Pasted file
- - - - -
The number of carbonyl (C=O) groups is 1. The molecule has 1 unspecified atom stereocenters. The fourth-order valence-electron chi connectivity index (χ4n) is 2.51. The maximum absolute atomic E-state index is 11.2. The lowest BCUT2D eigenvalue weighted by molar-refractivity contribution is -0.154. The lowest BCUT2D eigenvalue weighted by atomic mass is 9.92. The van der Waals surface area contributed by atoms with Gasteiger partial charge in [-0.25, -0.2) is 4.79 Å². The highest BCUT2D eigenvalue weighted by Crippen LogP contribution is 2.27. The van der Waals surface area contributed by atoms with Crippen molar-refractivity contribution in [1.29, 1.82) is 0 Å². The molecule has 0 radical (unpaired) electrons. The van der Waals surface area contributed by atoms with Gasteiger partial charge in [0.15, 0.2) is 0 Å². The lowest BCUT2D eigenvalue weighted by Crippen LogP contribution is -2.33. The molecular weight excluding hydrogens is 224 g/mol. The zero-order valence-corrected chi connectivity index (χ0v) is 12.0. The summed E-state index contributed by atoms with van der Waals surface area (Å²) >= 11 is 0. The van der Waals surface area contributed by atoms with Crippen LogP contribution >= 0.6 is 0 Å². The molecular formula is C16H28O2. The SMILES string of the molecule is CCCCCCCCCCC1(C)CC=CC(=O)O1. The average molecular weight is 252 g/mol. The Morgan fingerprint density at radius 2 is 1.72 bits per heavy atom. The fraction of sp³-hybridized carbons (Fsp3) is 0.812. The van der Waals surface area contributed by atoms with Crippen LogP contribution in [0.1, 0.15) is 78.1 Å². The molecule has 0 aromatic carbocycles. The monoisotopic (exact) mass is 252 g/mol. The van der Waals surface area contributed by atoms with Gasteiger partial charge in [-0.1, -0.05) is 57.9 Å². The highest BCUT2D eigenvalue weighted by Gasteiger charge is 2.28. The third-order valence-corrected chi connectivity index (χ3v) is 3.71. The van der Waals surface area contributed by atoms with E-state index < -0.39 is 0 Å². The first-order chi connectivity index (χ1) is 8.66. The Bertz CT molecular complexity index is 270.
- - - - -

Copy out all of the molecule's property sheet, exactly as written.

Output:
The number of carbonyl (C=O) groups is 1. The molecule has 1 unspecified atom stereocenters. The fourth-order valence-electron chi connectivity index (χ4n) is 2.51. The maximum absolute atomic E-state index is 11.2. The lowest BCUT2D eigenvalue weighted by molar-refractivity contribution is -0.154. The lowest BCUT2D eigenvalue weighted by atomic mass is 9.92. The van der Waals surface area contributed by atoms with Gasteiger partial charge in [-0.25, -0.2) is 4.79 Å². The highest BCUT2D eigenvalue weighted by Crippen LogP contribution is 2.27. The van der Waals surface area contributed by atoms with Crippen molar-refractivity contribution in [1.29, 1.82) is 0 Å². The molecule has 0 radical (unpaired) electrons. The van der Waals surface area contributed by atoms with Gasteiger partial charge in [0.15, 0.2) is 0 Å². The lowest BCUT2D eigenvalue weighted by Crippen LogP contribution is -2.33. The molecular weight excluding hydrogens is 224 g/mol. The zero-order valence-corrected chi connectivity index (χ0v) is 12.0. The summed E-state index contributed by atoms with van der Waals surface area (Å²) >= 11 is 0. The van der Waals surface area contributed by atoms with Crippen LogP contribution >= 0.6 is 0 Å². The molecular formula is C16H28O2. The SMILES string of the molecule is CCCCCCCCCCC1(C)CC=CC(=O)O1. The average molecular weight is 252 g/mol. The Morgan fingerprint density at radius 2 is 1.72 bits per heavy atom. The fraction of sp³-hybridized carbons (Fsp3) is 0.812. The van der Waals surface area contributed by atoms with Crippen LogP contribution in [0.1, 0.15) is 78.1 Å². The molecule has 0 aromatic carbocycles. The monoisotopic (exact) mass is 252 g/mol. The van der Waals surface area contributed by atoms with Gasteiger partial charge in [-0.1, -0.05) is 57.9 Å². The highest BCUT2D eigenvalue weighted by Gasteiger charge is 2.28. The third-order valence-corrected chi connectivity index (χ3v) is 3.71. The van der Waals surface area contributed by atoms with E-state index < -0.39 is 0 Å². The first-order chi connectivity index (χ1) is 8.66. The Bertz CT molecular complexity index is 270.